Retail and consumer companies are losing out on over US$345 billion dollars a year due to their lack of agility, according to new data from a survey of 270 C-suite executives of some of the world’s leading global consumer goods companies.
This was the main insight from “Consumer Centric: From Idle to Agile”, a whitepaper released by global management consulting firm A.T. Kearney.
Analysing how retail and consumer companies are adapting to the changing consumer world, A.T. Kearney interviewed thousands of consumers and 270 of the leading CEOs/CFO/COOs in the industry, all from companies with over US$2 billion in revenue.
Collectively the companies earn US$1.5 trillion in annual revenue, representing over a third of the world’s retail and consumer industry.
The report was released at a special session conducted by A.T. Kearney for C-suite executives at the global summit of the Consumer Goods Forum, taking place in Singapore from the 12 – 15 June.
The summit brings together the CEOs of 400 of the world’s most successful companies to discuss future business trends, discuss industry challenges and how they can drive positive change across the value chain of the consumer goods industry.
Insights from the A.T. Kearney survey revealed that the main barrier to agility cited by respondents was culture, with 37% of the CEOs/CFO/COOs declaring it as the largest hindrance to adapting to the new consumer.
Despite this, over 50% of the industry leaders said that by 2026, cultural fit would be the main priority in the recruitment of top talent.
Greg Portell, Lead Partner, Consumer Industries and Retail Practice, A.T. Kearney, commented “Our report showed that the retail and consumer industry needs to adapt to the preferences of Gen Z and Millennials consumers, who will dominate consumer spend in coming decades.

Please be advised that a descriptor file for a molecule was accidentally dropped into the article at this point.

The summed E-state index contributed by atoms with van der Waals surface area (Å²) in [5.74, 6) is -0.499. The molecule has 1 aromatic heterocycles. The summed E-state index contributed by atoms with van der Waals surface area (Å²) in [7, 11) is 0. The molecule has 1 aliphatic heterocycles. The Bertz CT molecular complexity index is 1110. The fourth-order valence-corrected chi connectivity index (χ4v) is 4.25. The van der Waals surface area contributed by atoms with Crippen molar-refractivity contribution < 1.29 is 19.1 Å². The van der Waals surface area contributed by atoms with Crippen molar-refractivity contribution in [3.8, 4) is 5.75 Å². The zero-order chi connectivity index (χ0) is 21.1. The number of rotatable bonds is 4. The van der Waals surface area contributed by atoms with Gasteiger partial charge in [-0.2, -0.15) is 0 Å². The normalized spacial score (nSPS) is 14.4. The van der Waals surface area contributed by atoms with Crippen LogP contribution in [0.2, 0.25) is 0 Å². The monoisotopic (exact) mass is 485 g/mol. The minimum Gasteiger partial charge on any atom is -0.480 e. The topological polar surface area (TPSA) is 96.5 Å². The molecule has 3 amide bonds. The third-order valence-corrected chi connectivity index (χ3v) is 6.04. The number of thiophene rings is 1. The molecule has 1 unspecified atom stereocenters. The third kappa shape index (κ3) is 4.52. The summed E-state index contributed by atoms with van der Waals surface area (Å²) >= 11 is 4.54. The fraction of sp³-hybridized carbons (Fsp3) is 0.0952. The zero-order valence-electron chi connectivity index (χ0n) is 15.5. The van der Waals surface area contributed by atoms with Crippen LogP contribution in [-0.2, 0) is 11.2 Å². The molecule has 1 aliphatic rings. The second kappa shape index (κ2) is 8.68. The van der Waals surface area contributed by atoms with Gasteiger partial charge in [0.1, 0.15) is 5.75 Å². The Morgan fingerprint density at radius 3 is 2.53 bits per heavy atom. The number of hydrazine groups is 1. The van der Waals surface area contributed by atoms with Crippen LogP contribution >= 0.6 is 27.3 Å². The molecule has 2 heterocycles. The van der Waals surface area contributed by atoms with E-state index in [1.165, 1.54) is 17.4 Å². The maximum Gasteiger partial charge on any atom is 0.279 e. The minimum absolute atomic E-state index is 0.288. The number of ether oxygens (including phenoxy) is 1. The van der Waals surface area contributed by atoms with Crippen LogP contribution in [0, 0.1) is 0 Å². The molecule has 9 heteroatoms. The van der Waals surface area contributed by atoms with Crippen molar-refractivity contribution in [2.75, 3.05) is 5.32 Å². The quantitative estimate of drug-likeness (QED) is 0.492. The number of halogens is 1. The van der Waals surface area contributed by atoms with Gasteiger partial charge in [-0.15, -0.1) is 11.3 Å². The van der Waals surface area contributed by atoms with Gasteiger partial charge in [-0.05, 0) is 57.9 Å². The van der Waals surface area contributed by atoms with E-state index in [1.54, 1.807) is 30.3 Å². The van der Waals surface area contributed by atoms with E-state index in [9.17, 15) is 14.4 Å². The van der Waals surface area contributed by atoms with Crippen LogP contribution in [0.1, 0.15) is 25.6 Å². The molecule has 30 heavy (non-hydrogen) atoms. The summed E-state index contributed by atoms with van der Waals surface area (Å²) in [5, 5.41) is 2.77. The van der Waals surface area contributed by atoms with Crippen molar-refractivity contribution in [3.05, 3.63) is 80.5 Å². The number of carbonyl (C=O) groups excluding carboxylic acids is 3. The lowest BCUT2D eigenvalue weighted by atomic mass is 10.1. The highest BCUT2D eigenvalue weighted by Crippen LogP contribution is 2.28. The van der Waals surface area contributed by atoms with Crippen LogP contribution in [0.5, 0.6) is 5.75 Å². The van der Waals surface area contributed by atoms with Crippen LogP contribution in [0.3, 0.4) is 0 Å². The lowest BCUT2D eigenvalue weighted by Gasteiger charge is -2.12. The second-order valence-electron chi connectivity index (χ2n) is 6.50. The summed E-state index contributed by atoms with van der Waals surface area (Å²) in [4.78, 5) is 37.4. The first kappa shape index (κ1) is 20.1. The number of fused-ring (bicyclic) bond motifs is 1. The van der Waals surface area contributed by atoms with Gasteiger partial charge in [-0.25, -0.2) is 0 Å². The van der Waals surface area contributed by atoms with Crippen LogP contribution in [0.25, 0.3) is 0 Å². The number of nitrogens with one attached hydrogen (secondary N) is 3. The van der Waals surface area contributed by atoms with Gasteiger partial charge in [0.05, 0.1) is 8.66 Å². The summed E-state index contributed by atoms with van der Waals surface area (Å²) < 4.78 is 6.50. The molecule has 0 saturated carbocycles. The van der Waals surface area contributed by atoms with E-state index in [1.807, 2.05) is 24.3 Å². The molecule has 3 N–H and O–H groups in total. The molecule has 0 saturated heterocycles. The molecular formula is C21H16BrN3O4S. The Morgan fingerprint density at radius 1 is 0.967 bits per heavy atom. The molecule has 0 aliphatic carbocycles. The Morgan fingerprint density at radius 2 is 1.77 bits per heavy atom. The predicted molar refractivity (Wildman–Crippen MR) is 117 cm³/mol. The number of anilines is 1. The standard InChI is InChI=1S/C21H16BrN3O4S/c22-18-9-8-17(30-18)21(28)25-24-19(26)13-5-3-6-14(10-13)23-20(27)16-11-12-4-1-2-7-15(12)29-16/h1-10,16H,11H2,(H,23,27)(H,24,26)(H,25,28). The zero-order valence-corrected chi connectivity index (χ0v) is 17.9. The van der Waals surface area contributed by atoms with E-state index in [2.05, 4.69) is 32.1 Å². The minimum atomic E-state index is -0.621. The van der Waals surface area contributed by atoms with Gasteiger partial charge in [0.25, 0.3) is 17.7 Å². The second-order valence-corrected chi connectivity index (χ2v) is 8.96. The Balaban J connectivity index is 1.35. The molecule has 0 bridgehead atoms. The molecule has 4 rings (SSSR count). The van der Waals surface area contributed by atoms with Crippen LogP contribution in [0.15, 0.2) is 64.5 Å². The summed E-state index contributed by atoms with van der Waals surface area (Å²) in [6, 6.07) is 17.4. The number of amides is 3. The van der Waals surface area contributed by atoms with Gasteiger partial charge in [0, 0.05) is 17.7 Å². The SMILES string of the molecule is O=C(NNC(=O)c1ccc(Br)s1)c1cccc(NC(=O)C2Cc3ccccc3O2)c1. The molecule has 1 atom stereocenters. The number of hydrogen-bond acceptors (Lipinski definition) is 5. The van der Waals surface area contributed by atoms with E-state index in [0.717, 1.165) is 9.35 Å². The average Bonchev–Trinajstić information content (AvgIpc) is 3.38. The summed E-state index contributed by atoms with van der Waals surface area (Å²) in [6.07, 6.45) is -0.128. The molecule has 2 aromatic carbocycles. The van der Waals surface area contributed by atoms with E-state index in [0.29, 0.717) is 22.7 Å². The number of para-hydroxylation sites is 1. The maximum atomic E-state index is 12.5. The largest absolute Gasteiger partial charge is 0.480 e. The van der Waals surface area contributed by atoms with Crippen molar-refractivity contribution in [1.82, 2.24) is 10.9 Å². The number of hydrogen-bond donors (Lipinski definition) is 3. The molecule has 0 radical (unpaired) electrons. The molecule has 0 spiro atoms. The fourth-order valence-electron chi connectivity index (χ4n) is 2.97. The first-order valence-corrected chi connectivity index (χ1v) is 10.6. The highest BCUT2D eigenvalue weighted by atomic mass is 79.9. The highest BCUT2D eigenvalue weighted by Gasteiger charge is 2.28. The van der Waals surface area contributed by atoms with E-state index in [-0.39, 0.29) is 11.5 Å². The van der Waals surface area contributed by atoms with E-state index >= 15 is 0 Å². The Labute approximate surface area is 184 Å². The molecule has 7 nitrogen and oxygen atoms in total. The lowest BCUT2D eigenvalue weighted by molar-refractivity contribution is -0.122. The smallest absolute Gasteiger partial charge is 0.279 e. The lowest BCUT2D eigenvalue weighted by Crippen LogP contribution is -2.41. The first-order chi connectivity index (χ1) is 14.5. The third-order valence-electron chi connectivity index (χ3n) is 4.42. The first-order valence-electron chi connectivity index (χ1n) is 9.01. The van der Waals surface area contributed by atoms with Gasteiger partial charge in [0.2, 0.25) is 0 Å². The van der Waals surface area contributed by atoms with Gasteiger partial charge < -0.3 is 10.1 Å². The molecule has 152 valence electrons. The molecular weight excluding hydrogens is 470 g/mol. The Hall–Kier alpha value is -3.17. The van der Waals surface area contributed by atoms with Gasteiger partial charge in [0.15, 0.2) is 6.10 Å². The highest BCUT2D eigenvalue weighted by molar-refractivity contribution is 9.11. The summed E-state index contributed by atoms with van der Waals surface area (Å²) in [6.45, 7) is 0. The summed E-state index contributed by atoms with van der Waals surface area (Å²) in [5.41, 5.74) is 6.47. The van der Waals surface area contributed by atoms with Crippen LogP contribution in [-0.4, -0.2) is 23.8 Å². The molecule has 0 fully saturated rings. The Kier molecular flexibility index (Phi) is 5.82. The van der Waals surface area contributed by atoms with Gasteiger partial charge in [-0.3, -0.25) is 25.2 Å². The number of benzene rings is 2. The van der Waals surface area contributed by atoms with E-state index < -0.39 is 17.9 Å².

“The relationship with consumers is becoming more relationship based than transaction based, and Gen Z and Millennials require personal tailored marketing as opposed to the mass traditional model. “
The industry leaders surveyed acknowledge that their companies need to become more agile and adapt to the consumer world, one that is changing from one defined by affluence to one shaped by influence.
Despite this, companies are struggling to adapt. In fact, 79% of those surveyed said their companies rely on discount, loyalty programs and gift cards to motivate consumers to share their personal data.
However, A.T. Kearney’s research showed that these are stale methods and Gen Z and Millennials require a more creative approach.
For companies to adapt and capture the Gen Z and Millennial consumer, loyalty programmes need to be less about paying customers for their data and require a refocus on demonstrating a company’s loyalty to their customers.
“If companies want to significantly elevate their financial performance, they need to get more agile in how they attract and engage with consumers. Agile means a company being able and willing to nimbly shift priorities in sync with what today’s consumers really want and need,” Greg Portell added.
The whitepaper had four steps that retail and consumer companies can take in order to become more agile and unlock the potential US$345 billion:
– Move away from traditional practices of data collecting and prioritise action and engagement with consumers.
– Shift focus from broadcasting to consumers to listening to consumers.
– Push power and accountability closer to the consumer.
– Adopt a creative approach that moves beyond following trends, companies need to shape trends with offers that can create new kinds of consumer demand.